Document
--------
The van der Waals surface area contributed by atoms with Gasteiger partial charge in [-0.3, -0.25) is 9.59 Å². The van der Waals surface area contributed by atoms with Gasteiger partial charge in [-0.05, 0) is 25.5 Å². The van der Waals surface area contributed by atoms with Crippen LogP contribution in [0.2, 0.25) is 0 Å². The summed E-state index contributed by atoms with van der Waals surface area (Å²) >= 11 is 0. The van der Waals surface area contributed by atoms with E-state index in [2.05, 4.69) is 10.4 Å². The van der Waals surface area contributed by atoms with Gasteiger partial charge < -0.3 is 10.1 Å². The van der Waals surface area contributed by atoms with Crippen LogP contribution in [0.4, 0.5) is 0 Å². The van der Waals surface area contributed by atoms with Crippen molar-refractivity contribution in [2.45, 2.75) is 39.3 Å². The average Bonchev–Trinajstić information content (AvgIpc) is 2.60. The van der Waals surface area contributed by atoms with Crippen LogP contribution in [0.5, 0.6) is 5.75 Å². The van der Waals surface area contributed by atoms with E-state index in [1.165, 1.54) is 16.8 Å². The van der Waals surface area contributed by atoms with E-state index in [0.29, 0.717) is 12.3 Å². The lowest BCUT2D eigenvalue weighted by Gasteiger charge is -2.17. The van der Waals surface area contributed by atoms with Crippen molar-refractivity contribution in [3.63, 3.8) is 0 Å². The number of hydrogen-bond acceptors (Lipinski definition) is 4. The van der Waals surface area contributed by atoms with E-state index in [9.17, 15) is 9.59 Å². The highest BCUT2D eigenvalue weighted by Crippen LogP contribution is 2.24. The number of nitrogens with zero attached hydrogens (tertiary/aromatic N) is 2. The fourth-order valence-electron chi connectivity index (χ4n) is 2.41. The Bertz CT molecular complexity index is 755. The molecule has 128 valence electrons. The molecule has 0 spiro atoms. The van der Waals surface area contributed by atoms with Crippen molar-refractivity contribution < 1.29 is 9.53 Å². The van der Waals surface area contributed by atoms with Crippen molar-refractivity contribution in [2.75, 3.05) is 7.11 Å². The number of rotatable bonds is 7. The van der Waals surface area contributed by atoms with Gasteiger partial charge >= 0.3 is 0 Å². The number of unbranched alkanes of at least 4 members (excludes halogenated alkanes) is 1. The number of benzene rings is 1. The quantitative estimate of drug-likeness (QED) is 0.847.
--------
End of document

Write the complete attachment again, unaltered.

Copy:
The van der Waals surface area contributed by atoms with Gasteiger partial charge in [-0.3, -0.25) is 9.59 Å². The van der Waals surface area contributed by atoms with Gasteiger partial charge in [-0.05, 0) is 25.5 Å². The van der Waals surface area contributed by atoms with Crippen LogP contribution in [0.2, 0.25) is 0 Å². The summed E-state index contributed by atoms with van der Waals surface area (Å²) >= 11 is 0. The van der Waals surface area contributed by atoms with E-state index in [2.05, 4.69) is 10.4 Å². The van der Waals surface area contributed by atoms with Gasteiger partial charge < -0.3 is 10.1 Å². The van der Waals surface area contributed by atoms with Crippen LogP contribution in [0.4, 0.5) is 0 Å². The van der Waals surface area contributed by atoms with Crippen molar-refractivity contribution in [2.45, 2.75) is 39.3 Å². The average Bonchev–Trinajstić information content (AvgIpc) is 2.60. The van der Waals surface area contributed by atoms with Crippen LogP contribution in [0.5, 0.6) is 5.75 Å². The van der Waals surface area contributed by atoms with E-state index in [1.165, 1.54) is 16.8 Å². The van der Waals surface area contributed by atoms with E-state index in [0.29, 0.717) is 12.3 Å². The lowest BCUT2D eigenvalue weighted by Gasteiger charge is -2.17. The van der Waals surface area contributed by atoms with Crippen molar-refractivity contribution in [3.63, 3.8) is 0 Å². The number of hydrogen-bond acceptors (Lipinski definition) is 4. The van der Waals surface area contributed by atoms with E-state index in [9.17, 15) is 9.59 Å². The highest BCUT2D eigenvalue weighted by Crippen LogP contribution is 2.24. The number of nitrogens with zero attached hydrogens (tertiary/aromatic N) is 2. The fourth-order valence-electron chi connectivity index (χ4n) is 2.41. The Bertz CT molecular complexity index is 755. The molecule has 128 valence electrons. The molecule has 0 spiro atoms. The van der Waals surface area contributed by atoms with Crippen molar-refractivity contribution < 1.29 is 9.53 Å². The van der Waals surface area contributed by atoms with Crippen molar-refractivity contribution in [2.75, 3.05) is 7.11 Å². The number of rotatable bonds is 7. The van der Waals surface area contributed by atoms with Gasteiger partial charge >= 0.3 is 0 Å². The number of unbranched alkanes of at least 4 members (excludes halogenated alkanes) is 1. The number of benzene rings is 1. The quantitative estimate of drug-likeness (QED) is 0.847.